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Loach

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Loach last won the day on March 16

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Pee-Wee (3/11)

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  1. Exactly. I know MHR takes flak for the chest-thumping parents who just focus on which team is above who. But, those rankings are a real godsend for any diligent coach or manager trying to find appropriate competition. Even among teams well below the top 50, there is a considerable range of talent and MHR can help a lot in figuring the schedule out. Do not get rid of the rankings because of idiots.
  2. How are the 16U AAA teams stacking up this year against each other?
  3. Is there one birth year you are specifically referring to here?
  4. I didn't know he was fighting cancer. Rest in peace, condolences to the family.
  5. This is basically the Canadian system - no athletic scholarships. It's a big reason why the junior hockey leagues in Canada flourished as the feeder system to the pros, rather than Canadian university hockey. American college athletics is pretty entrenched but I guess if they removed D1 scholarships, you might eventually see non-academic developmental leagues become the main path to the pros for the top athletes.
  6. So, no delayed offsides at 18U and 16U even though these kids may also be playing high school and have delayed offsides?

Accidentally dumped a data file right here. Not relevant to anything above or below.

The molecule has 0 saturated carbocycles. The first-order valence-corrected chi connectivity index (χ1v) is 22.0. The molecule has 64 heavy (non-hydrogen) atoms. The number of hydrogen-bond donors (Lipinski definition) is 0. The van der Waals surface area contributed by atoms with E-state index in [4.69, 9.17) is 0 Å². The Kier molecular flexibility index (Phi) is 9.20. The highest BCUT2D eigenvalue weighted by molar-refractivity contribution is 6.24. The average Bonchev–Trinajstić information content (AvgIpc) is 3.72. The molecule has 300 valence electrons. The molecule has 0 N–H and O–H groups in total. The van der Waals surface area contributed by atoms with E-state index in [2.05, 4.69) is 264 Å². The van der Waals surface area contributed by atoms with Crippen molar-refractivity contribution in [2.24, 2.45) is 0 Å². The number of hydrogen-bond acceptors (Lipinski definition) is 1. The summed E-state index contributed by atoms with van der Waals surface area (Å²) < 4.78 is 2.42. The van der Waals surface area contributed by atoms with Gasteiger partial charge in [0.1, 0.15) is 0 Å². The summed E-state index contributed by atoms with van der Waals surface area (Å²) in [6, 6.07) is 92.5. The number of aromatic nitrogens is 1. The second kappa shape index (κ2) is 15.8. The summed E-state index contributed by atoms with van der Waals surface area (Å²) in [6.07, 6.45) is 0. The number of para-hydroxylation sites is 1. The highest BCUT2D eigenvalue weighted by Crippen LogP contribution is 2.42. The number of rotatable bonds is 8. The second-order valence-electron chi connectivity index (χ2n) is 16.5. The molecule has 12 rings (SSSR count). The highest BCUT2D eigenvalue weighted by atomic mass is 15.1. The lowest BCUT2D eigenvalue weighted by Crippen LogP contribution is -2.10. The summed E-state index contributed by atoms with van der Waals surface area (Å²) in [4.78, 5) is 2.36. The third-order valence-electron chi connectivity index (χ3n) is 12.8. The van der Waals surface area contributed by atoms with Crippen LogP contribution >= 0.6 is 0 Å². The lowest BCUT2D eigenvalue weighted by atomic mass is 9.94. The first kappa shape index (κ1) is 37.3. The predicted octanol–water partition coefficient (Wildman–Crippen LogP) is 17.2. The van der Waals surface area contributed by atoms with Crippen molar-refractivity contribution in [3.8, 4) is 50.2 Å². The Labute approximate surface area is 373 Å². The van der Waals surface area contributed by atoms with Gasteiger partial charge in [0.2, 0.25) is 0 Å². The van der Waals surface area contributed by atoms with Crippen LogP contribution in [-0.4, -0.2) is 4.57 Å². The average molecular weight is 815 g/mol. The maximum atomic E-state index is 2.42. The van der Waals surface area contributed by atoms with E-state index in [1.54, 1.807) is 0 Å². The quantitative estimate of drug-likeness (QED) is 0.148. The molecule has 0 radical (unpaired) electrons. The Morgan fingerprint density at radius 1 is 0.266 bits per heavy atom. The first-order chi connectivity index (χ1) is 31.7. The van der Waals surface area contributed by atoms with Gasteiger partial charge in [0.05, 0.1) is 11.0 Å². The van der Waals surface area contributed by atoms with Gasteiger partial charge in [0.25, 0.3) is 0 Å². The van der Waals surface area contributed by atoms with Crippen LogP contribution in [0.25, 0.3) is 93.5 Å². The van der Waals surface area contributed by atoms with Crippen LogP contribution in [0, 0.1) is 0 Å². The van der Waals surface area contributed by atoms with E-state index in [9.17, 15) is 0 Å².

7. Just clarifying, so there will be an 05 Icemen team this year? Are they carding tier 1 or 2?
  8. Thanks for the reply. Regardless of one's stance on player development at PPE, this is pretty sobering information for parents of kids getting started in the program.
  9. I'm curious about the statement that local kids were cut for out of town kids regarding this year. 15u, 16u and 18u had their tryouts last week. Does anyone have a more definitive (or at least approximate) number on how many new kids from out of state made those midget teams?
  10. I decided to stick this in here rather than start a new thread. MidAm development camp for 2004s and 2005s held this past weekend in Sylvania. 10 2005s going on to Team USA main camp: 6 forwards, 3 defense, 1 goalie. 5 of the 10 total from PPE, none from other Pittsburgh teams. (I do not have a kid on PPE, just stating the numbers) 10 2004s going: 5 forwards, 3 defense, 2 goalies. I don't know this birth year as well and I'm too lazy to look up their teams. Link: https://www.midamhockey.com/page/show/4649558-home
  11. As an interested outsider, I'm just curious for how many 16u independent teams there will be. I think I saw tryouts for the following that were at least listed as AAA: Pens, Esmark, Predators, Mt. Lebanon, Icemen, Vengeance Wow, that's a lot - are there enough kids for 6 non-PAHL teams? Plus, I imagine Steel City will be a strong AA team again that plays low-end AAA tourneys.